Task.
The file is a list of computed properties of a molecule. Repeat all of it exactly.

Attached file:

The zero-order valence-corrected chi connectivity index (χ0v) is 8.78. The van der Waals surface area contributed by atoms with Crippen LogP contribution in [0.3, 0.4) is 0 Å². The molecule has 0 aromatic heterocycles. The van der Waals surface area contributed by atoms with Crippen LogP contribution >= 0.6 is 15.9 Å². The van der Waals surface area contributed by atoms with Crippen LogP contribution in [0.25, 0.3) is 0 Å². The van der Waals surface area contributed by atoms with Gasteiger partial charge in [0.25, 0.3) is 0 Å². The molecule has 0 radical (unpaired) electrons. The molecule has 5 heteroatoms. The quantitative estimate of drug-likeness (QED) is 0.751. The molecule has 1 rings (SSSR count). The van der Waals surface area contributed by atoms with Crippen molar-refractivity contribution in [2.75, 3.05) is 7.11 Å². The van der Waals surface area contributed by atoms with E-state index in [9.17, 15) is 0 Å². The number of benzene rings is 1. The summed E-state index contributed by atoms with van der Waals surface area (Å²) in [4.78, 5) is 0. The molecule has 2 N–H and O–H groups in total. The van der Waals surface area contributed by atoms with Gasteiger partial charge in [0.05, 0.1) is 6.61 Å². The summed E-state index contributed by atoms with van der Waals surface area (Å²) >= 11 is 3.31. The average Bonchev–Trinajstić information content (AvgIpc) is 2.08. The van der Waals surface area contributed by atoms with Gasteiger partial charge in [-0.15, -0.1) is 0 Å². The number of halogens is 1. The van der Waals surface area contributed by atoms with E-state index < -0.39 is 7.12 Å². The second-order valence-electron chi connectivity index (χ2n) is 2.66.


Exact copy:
The zero-order valence-corrected chi connectivity index (χ0v) is 8.78. The van der Waals surface area contributed by atoms with Crippen LogP contribution in [0.3, 0.4) is 0 Å². The molecule has 0 aromatic heterocycles. The van der Waals surface area contributed by atoms with Crippen LogP contribution >= 0.6 is 15.9 Å². The van der Waals surface area contributed by atoms with Crippen LogP contribution in [0.25, 0.3) is 0 Å². The van der Waals surface area contributed by atoms with Gasteiger partial charge in [0.25, 0.3) is 0 Å². The molecule has 0 radical (unpaired) electrons. The molecule has 5 heteroatoms. The quantitative estimate of drug-likeness (QED) is 0.751. The molecule has 1 rings (SSSR count). The van der Waals surface area contributed by atoms with Crippen molar-refractivity contribution in [2.75, 3.05) is 7.11 Å². The van der Waals surface area contributed by atoms with E-state index in [9.17, 15) is 0 Å². The number of benzene rings is 1. The summed E-state index contributed by atoms with van der Waals surface area (Å²) in [4.78, 5) is 0. The molecule has 2 N–H and O–H groups in total. The van der Waals surface area contributed by atoms with Gasteiger partial charge in [0.05, 0.1) is 6.61 Å². The summed E-state index contributed by atoms with van der Waals surface area (Å²) >= 11 is 3.31. The average Bonchev–Trinajstić information content (AvgIpc) is 2.08. The van der Waals surface area contributed by atoms with Gasteiger partial charge in [-0.15, -0.1) is 0 Å². The number of halogens is 1. The van der Waals surface area contributed by atoms with E-state index < -0.39 is 7.12 Å². The second-order valence-electron chi connectivity index (χ2n) is 2.66.